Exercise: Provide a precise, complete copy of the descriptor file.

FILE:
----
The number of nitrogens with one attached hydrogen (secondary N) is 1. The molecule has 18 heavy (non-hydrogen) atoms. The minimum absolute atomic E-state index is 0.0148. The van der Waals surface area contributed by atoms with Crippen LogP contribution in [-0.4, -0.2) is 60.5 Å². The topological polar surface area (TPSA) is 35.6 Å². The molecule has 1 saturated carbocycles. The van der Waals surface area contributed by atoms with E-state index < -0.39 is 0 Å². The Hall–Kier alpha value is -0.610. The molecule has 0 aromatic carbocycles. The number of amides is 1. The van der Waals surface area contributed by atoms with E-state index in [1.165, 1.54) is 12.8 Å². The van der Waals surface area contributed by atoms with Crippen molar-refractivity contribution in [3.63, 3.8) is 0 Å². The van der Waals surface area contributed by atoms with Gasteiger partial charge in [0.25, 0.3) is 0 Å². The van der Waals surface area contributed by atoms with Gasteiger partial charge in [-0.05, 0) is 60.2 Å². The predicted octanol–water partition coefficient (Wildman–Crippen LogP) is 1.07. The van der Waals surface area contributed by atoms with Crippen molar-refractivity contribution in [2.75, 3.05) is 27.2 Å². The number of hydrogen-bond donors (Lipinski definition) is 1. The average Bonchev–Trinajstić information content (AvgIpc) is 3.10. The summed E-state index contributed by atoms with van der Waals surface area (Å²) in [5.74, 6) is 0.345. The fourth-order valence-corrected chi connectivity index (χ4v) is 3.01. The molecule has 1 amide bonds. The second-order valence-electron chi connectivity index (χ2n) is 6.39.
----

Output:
The number of nitrogens with one attached hydrogen (secondary N) is 1. The molecule has 18 heavy (non-hydrogen) atoms. The minimum absolute atomic E-state index is 0.0148. The van der Waals surface area contributed by atoms with Crippen LogP contribution in [-0.4, -0.2) is 60.5 Å². The topological polar surface area (TPSA) is 35.6 Å². The molecule has 1 saturated carbocycles. The van der Waals surface area contributed by atoms with E-state index < -0.39 is 0 Å². The Hall–Kier alpha value is -0.610. The molecule has 0 aromatic carbocycles. The number of amides is 1. The van der Waals surface area contributed by atoms with E-state index in [1.165, 1.54) is 12.8 Å². The van der Waals surface area contributed by atoms with Crippen molar-refractivity contribution in [3.63, 3.8) is 0 Å². The van der Waals surface area contributed by atoms with Gasteiger partial charge in [0.25, 0.3) is 0 Å². The van der Waals surface area contributed by atoms with Gasteiger partial charge in [-0.05, 0) is 60.2 Å². The predicted octanol–water partition coefficient (Wildman–Crippen LogP) is 1.07. The van der Waals surface area contributed by atoms with Crippen molar-refractivity contribution in [2.75, 3.05) is 27.2 Å². The number of hydrogen-bond donors (Lipinski definition) is 1. The average Bonchev–Trinajstić information content (AvgIpc) is 3.10. The summed E-state index contributed by atoms with van der Waals surface area (Å²) in [5.74, 6) is 0.345. The fourth-order valence-corrected chi connectivity index (χ4v) is 3.01. The molecule has 1 amide bonds. The second-order valence-electron chi connectivity index (χ2n) is 6.39.